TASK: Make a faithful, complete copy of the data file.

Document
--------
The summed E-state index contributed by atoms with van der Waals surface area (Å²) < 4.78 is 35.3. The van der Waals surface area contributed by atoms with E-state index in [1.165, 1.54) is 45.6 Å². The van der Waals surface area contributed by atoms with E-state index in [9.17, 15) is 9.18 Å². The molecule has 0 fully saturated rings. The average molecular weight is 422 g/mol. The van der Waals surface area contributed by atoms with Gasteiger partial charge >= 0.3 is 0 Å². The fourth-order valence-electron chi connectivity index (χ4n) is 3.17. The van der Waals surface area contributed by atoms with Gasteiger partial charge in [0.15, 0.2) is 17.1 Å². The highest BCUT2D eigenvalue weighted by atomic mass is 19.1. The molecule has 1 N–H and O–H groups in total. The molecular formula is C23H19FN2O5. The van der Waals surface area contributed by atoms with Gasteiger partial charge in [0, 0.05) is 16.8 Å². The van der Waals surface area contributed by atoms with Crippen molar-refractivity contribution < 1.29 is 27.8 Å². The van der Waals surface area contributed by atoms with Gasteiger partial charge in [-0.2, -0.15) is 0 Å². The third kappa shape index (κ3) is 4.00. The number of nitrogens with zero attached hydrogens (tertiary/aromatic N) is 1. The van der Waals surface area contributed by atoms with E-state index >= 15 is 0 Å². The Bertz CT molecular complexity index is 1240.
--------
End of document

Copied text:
The summed E-state index contributed by atoms with van der Waals surface area (Å²) < 4.78 is 35.3. The van der Waals surface area contributed by atoms with E-state index in [1.165, 1.54) is 45.6 Å². The van der Waals surface area contributed by atoms with E-state index in [9.17, 15) is 9.18 Å². The molecule has 0 fully saturated rings. The average molecular weight is 422 g/mol. The van der Waals surface area contributed by atoms with Gasteiger partial charge >= 0.3 is 0 Å². The fourth-order valence-electron chi connectivity index (χ4n) is 3.17. The van der Waals surface area contributed by atoms with Gasteiger partial charge in [0.15, 0.2) is 17.1 Å². The highest BCUT2D eigenvalue weighted by atomic mass is 19.1. The molecule has 1 N–H and O–H groups in total. The molecular formula is C23H19FN2O5. The van der Waals surface area contributed by atoms with Gasteiger partial charge in [0, 0.05) is 16.8 Å². The van der Waals surface area contributed by atoms with Crippen molar-refractivity contribution < 1.29 is 27.8 Å². The van der Waals surface area contributed by atoms with Gasteiger partial charge in [-0.2, -0.15) is 0 Å². The third kappa shape index (κ3) is 4.00. The number of nitrogens with zero attached hydrogens (tertiary/aromatic N) is 1. The van der Waals surface area contributed by atoms with E-state index >= 15 is 0 Å². The Bertz CT molecular complexity index is 1240.